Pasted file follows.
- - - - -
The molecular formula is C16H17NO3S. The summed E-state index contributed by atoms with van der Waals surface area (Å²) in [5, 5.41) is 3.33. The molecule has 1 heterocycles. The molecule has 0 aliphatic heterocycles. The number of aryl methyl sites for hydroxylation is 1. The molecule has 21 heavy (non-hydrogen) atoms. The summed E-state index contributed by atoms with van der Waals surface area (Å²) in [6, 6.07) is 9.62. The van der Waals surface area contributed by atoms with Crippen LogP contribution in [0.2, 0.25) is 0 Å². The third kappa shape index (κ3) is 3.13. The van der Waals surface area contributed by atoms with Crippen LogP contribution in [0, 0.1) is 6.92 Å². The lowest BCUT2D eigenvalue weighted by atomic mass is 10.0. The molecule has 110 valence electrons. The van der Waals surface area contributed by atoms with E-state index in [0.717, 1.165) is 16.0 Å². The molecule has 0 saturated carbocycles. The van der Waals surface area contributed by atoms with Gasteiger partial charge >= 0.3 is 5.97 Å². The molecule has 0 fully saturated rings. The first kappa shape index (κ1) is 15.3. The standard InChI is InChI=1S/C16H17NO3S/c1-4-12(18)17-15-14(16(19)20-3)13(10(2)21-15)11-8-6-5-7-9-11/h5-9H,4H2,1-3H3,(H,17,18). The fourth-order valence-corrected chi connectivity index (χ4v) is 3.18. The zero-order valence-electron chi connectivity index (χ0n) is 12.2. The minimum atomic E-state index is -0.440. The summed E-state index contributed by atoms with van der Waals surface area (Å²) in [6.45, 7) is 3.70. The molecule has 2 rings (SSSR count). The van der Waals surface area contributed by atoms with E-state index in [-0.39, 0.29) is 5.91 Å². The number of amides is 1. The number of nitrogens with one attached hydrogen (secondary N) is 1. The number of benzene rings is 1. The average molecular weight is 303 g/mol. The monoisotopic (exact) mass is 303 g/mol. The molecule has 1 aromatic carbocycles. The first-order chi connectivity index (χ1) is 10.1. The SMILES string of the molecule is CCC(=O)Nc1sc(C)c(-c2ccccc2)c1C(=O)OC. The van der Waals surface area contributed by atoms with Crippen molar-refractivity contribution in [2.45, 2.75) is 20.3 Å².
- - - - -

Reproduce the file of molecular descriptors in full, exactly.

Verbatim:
The molecular formula is C16H17NO3S. The summed E-state index contributed by atoms with van der Waals surface area (Å²) in [5, 5.41) is 3.33. The molecule has 1 heterocycles. The molecule has 0 aliphatic heterocycles. The number of aryl methyl sites for hydroxylation is 1. The molecule has 21 heavy (non-hydrogen) atoms. The summed E-state index contributed by atoms with van der Waals surface area (Å²) in [6, 6.07) is 9.62. The van der Waals surface area contributed by atoms with Crippen LogP contribution in [0.2, 0.25) is 0 Å². The third kappa shape index (κ3) is 3.13. The van der Waals surface area contributed by atoms with Crippen LogP contribution in [0, 0.1) is 6.92 Å². The lowest BCUT2D eigenvalue weighted by atomic mass is 10.0. The molecule has 110 valence electrons. The van der Waals surface area contributed by atoms with E-state index in [0.717, 1.165) is 16.0 Å². The molecule has 0 saturated carbocycles. The van der Waals surface area contributed by atoms with Gasteiger partial charge >= 0.3 is 5.97 Å². The molecule has 0 fully saturated rings. The first kappa shape index (κ1) is 15.3. The standard InChI is InChI=1S/C16H17NO3S/c1-4-12(18)17-15-14(16(19)20-3)13(10(2)21-15)11-8-6-5-7-9-11/h5-9H,4H2,1-3H3,(H,17,18). The fourth-order valence-corrected chi connectivity index (χ4v) is 3.18. The zero-order valence-electron chi connectivity index (χ0n) is 12.2. The minimum atomic E-state index is -0.440. The summed E-state index contributed by atoms with van der Waals surface area (Å²) in [6.45, 7) is 3.70. The molecule has 2 rings (SSSR count). The van der Waals surface area contributed by atoms with E-state index in [-0.39, 0.29) is 5.91 Å². The number of amides is 1. The number of nitrogens with one attached hydrogen (secondary N) is 1. The number of benzene rings is 1. The average molecular weight is 303 g/mol. The monoisotopic (exact) mass is 303 g/mol. The molecule has 1 aromatic carbocycles. The first-order chi connectivity index (χ1) is 10.1. The SMILES string of the molecule is CCC(=O)Nc1sc(C)c(-c2ccccc2)c1C(=O)OC. The van der Waals surface area contributed by atoms with Crippen molar-refractivity contribution in [2.45, 2.75) is 20.3 Å².